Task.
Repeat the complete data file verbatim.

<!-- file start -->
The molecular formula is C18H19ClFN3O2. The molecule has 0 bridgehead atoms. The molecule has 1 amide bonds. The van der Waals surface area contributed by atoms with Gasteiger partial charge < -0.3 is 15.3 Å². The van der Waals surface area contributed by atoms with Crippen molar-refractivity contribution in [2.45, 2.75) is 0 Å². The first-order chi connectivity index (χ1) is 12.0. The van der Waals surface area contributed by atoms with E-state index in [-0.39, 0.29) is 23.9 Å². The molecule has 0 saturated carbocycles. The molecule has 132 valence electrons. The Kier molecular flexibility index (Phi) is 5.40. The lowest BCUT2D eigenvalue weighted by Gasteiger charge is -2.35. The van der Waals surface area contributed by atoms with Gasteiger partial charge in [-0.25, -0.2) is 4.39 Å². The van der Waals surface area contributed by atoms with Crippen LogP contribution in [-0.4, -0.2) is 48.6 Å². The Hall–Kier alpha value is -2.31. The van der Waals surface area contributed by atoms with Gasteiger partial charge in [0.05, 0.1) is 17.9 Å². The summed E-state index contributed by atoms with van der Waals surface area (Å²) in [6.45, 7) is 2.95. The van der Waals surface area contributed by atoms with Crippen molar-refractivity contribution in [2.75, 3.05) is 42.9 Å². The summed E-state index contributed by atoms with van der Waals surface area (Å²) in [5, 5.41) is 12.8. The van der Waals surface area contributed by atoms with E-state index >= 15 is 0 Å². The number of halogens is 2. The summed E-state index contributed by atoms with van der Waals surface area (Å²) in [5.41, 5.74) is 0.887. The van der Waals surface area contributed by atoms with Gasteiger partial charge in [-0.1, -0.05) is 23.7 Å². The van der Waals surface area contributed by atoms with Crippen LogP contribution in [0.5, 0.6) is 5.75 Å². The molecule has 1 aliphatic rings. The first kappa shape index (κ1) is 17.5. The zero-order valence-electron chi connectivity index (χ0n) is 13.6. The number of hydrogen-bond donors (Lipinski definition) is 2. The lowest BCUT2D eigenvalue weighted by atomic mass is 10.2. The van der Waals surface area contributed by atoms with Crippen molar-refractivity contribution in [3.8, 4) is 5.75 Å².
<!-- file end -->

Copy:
The molecular formula is C18H19ClFN3O2. The molecule has 0 bridgehead atoms. The molecule has 1 amide bonds. The van der Waals surface area contributed by atoms with Gasteiger partial charge < -0.3 is 15.3 Å². The van der Waals surface area contributed by atoms with Crippen molar-refractivity contribution in [2.45, 2.75) is 0 Å². The first-order chi connectivity index (χ1) is 12.0. The van der Waals surface area contributed by atoms with E-state index in [-0.39, 0.29) is 23.9 Å². The molecule has 0 saturated carbocycles. The molecule has 132 valence electrons. The Kier molecular flexibility index (Phi) is 5.40. The lowest BCUT2D eigenvalue weighted by Gasteiger charge is -2.35. The van der Waals surface area contributed by atoms with Gasteiger partial charge in [-0.25, -0.2) is 4.39 Å². The van der Waals surface area contributed by atoms with Crippen LogP contribution in [-0.4, -0.2) is 48.6 Å². The Hall–Kier alpha value is -2.31. The van der Waals surface area contributed by atoms with Gasteiger partial charge in [0.05, 0.1) is 17.9 Å². The summed E-state index contributed by atoms with van der Waals surface area (Å²) in [6.45, 7) is 2.95. The van der Waals surface area contributed by atoms with Crippen molar-refractivity contribution in [2.75, 3.05) is 42.9 Å². The summed E-state index contributed by atoms with van der Waals surface area (Å²) in [5, 5.41) is 12.8. The van der Waals surface area contributed by atoms with E-state index >= 15 is 0 Å². The number of halogens is 2. The summed E-state index contributed by atoms with van der Waals surface area (Å²) in [5.41, 5.74) is 0.887. The van der Waals surface area contributed by atoms with Gasteiger partial charge in [-0.1, -0.05) is 23.7 Å². The van der Waals surface area contributed by atoms with Crippen LogP contribution in [0.5, 0.6) is 5.75 Å². The molecule has 1 aliphatic rings. The first kappa shape index (κ1) is 17.5. The zero-order valence-electron chi connectivity index (χ0n) is 13.6. The number of hydrogen-bond donors (Lipinski definition) is 2. The lowest BCUT2D eigenvalue weighted by atomic mass is 10.2. The van der Waals surface area contributed by atoms with Crippen molar-refractivity contribution in [3.8, 4) is 5.75 Å².